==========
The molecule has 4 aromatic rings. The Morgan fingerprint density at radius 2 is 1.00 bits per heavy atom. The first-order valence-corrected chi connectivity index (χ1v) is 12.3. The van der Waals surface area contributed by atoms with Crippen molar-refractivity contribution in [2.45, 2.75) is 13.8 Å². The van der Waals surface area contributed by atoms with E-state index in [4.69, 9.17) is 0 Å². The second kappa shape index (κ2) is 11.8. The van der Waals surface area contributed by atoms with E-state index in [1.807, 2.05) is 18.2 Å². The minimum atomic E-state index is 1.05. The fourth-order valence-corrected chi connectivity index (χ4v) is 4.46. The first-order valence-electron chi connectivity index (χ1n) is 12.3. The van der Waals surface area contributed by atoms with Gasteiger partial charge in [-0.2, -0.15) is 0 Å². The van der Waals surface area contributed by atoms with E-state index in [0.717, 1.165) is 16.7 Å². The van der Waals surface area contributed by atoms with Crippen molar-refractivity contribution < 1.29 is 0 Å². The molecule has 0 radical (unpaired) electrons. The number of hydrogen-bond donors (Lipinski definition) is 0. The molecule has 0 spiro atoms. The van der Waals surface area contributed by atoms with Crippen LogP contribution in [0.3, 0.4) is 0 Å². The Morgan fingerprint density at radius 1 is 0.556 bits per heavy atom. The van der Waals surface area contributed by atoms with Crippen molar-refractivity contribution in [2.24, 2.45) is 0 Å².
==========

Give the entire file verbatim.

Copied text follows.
The molecule has 4 aromatic rings. The Morgan fingerprint density at radius 2 is 1.00 bits per heavy atom. The first-order valence-corrected chi connectivity index (χ1v) is 12.3. The van der Waals surface area contributed by atoms with Crippen molar-refractivity contribution in [2.45, 2.75) is 13.8 Å². The van der Waals surface area contributed by atoms with E-state index in [4.69, 9.17) is 0 Å². The second kappa shape index (κ2) is 11.8. The van der Waals surface area contributed by atoms with E-state index in [1.807, 2.05) is 18.2 Å². The minimum atomic E-state index is 1.05. The fourth-order valence-corrected chi connectivity index (χ4v) is 4.46. The first-order valence-electron chi connectivity index (χ1n) is 12.3. The van der Waals surface area contributed by atoms with Gasteiger partial charge in [-0.2, -0.15) is 0 Å². The van der Waals surface area contributed by atoms with E-state index in [0.717, 1.165) is 16.7 Å². The van der Waals surface area contributed by atoms with Crippen molar-refractivity contribution < 1.29 is 0 Å². The molecule has 0 radical (unpaired) electrons. The number of hydrogen-bond donors (Lipinski definition) is 0. The molecule has 0 spiro atoms. The van der Waals surface area contributed by atoms with Crippen LogP contribution in [0.3, 0.4) is 0 Å². The Morgan fingerprint density at radius 1 is 0.556 bits per heavy atom. The van der Waals surface area contributed by atoms with Crippen molar-refractivity contribution in [2.24, 2.45) is 0 Å².